Fiona Hill’s story is an incredible example of widening access.
Hill was born in the old mining town of Bishop Auckland, northern England during the post-industrial decline in the UK. In her 2021 personal memoir, There is Nothing For You Here, Hill tells of her family’s struggles after her father lost his job as a miner and documents her path from this humble background to advisor to the US President. Hill’s story involves school and university widening access initiatives and scholarships and sees her obtain degrees from the University of St Andrews and Harvard.
Her story also includes other early influences including her father’s advice, summarised in her biography’s title, and her cousin who had gone to university as a childhood role model. These informal influences give insight into how access to university can be achieved for those without the “traditional student” background.
Universities play a vital role in promoting social change and widening access to higher education, but outreach activities usually begin when students reach the pipeline to making post-school choices. By then, all the evidence indicates that there have been significant influences on life trajectory that determine if they reach this point, and these are hard to overcome.
The case for early intervention
Children as young as seven have already restricted their job or life choices based on their gender, ethnicity, or social background. Additional levers need to be utilised to promote social change earlier in a child’s development to put university and the associated social and economic gains onto their horizons.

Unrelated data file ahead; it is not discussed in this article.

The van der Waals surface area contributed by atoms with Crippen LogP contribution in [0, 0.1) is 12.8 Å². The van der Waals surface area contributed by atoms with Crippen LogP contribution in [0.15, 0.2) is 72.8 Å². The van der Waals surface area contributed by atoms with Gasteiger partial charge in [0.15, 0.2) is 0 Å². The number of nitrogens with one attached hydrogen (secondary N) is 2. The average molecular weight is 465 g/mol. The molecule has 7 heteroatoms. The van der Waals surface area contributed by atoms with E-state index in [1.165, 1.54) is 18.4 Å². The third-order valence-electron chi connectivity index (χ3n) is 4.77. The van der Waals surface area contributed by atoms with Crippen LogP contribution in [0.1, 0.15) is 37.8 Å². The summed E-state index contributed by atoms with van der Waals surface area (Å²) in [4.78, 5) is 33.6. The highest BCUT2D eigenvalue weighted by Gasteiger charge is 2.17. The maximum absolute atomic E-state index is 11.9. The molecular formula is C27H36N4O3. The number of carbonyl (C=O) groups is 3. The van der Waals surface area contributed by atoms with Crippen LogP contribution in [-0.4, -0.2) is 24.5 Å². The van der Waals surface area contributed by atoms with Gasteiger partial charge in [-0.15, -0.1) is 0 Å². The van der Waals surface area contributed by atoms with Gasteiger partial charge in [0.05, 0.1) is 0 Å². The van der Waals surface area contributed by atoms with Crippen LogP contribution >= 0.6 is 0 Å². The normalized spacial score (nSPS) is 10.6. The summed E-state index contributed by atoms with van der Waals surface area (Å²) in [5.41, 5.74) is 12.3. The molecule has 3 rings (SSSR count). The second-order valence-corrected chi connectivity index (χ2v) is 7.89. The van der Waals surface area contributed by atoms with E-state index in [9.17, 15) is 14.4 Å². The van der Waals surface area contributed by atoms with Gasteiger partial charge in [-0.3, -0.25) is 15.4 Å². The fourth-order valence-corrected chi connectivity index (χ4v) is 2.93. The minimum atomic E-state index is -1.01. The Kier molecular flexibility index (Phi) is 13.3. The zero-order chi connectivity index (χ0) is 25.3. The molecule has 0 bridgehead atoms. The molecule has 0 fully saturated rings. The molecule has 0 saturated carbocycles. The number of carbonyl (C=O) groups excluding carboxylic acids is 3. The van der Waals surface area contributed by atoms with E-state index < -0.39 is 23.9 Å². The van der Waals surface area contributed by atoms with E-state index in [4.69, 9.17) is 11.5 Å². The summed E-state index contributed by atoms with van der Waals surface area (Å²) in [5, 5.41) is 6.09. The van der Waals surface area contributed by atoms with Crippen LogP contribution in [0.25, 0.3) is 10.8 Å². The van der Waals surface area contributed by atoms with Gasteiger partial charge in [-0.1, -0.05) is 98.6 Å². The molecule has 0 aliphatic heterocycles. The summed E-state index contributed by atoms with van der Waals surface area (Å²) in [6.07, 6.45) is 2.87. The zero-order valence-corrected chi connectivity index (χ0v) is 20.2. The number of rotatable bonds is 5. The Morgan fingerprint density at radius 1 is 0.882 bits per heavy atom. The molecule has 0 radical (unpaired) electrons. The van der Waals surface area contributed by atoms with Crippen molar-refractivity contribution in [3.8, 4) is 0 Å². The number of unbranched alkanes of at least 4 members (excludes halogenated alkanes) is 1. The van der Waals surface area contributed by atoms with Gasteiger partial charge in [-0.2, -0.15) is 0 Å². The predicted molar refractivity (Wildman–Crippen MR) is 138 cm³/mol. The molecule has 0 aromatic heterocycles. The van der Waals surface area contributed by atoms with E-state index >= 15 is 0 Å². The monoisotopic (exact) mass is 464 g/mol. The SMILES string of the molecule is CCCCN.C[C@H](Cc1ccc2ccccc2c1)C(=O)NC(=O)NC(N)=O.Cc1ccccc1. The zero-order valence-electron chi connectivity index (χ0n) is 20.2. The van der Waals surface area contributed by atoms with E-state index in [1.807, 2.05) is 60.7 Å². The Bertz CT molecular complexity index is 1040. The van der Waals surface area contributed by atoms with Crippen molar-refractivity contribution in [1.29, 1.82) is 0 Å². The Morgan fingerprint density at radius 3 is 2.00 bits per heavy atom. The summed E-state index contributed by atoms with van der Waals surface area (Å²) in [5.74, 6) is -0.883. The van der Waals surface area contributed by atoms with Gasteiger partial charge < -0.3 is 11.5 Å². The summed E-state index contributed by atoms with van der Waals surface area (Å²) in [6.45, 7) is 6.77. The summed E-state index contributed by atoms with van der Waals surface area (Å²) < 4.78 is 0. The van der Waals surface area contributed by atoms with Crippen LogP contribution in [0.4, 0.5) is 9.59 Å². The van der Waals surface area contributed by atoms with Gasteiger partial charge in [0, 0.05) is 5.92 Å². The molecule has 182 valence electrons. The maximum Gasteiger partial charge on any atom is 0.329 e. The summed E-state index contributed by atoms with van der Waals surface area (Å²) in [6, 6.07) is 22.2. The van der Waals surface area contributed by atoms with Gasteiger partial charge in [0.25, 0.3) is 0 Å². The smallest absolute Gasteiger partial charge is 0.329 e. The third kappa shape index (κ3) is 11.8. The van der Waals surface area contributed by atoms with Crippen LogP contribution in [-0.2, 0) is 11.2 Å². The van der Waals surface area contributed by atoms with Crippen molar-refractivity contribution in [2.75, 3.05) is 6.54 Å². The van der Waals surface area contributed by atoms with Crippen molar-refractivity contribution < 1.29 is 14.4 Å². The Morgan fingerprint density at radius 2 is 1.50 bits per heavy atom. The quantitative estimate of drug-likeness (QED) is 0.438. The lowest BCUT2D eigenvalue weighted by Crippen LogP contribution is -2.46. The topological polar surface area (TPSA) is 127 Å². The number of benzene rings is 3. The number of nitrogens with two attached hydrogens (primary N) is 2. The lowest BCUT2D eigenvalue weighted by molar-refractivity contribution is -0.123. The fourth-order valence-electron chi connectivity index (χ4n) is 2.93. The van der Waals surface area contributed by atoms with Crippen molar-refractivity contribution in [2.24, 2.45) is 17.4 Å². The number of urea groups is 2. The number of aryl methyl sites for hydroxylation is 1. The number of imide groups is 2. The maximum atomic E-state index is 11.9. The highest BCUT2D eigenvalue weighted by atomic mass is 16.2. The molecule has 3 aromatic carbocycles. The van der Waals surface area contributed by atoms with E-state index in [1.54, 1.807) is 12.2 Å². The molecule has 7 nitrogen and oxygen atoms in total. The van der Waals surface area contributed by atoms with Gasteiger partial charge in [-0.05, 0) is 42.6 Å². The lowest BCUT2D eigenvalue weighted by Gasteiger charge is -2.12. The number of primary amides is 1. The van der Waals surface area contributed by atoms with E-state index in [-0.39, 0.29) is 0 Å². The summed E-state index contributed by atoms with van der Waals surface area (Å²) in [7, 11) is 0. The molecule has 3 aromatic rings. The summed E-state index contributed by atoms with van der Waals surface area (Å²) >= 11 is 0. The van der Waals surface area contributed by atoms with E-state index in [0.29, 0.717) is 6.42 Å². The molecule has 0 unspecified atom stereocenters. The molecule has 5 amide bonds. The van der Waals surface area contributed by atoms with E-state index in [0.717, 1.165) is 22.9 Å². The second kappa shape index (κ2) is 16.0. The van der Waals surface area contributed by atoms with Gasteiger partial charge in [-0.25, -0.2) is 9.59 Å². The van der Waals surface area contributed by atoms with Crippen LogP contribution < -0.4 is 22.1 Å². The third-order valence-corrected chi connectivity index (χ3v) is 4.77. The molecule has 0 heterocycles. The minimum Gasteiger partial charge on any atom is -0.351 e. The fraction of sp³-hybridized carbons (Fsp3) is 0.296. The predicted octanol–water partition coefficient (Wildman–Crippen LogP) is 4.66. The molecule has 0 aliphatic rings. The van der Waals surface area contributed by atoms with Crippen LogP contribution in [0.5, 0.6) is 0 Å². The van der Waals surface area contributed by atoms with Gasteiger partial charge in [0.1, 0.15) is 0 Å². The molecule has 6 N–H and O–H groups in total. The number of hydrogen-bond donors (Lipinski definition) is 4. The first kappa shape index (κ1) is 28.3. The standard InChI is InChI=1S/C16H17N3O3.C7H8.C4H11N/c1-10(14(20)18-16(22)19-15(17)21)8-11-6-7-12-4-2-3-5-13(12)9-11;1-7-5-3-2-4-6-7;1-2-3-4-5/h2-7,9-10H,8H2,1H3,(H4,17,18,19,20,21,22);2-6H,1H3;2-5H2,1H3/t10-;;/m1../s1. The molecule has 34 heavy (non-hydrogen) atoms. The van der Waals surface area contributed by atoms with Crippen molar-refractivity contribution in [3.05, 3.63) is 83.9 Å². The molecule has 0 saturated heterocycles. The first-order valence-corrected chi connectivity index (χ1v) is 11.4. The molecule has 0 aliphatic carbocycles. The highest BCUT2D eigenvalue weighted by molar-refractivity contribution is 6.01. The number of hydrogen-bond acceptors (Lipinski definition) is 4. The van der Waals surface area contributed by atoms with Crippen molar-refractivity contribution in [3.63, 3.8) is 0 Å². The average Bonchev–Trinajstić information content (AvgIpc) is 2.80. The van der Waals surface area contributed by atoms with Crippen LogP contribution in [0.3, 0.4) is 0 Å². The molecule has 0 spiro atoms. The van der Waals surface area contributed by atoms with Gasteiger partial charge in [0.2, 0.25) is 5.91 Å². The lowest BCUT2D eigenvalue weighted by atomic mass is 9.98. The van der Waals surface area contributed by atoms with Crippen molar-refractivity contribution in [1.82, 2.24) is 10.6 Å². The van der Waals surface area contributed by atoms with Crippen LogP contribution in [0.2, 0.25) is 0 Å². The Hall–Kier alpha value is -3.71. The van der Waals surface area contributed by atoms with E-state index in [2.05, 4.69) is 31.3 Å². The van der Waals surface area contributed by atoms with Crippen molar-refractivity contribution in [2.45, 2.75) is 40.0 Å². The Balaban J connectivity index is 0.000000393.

Early maths development, for example, is a proven predictor of future academic success. The importance of early maths skills – beginning school with a knowledge of numbers, number order and other rudimentary maths concepts – was found to be paramount in a study of more than 35,000 preschoolers in England, the United States and Canada. Additionally, this mastery of early maths skills doesn’t just predict future maths achievement, it also predicts future reading achievement.
A factor in this early development is the educational experience of parents, and more significantly, mothers. The education level of a child’s mother impacts whether a child has the ambition to succeed academically and how far they will go. A University of Michigan study found that, rather bluntly, if you want your kids to go to college, present yourself as a good role model by making sure you finish your education first. Which is, obviously, easier said than done. This is supported by the Drawing the Future 2018 report that found parents and other extended members of the family were the most influential in defining children’s career aspirations.
The Effective Provision of Pre-School Education (EPPE) study found that a child’s home learning environment has a greater impact on overall development than parental income, occupation or class. This means that the home environment provided by parents who have higher education themselves plays a significant early role in determining the education potential and success of their children.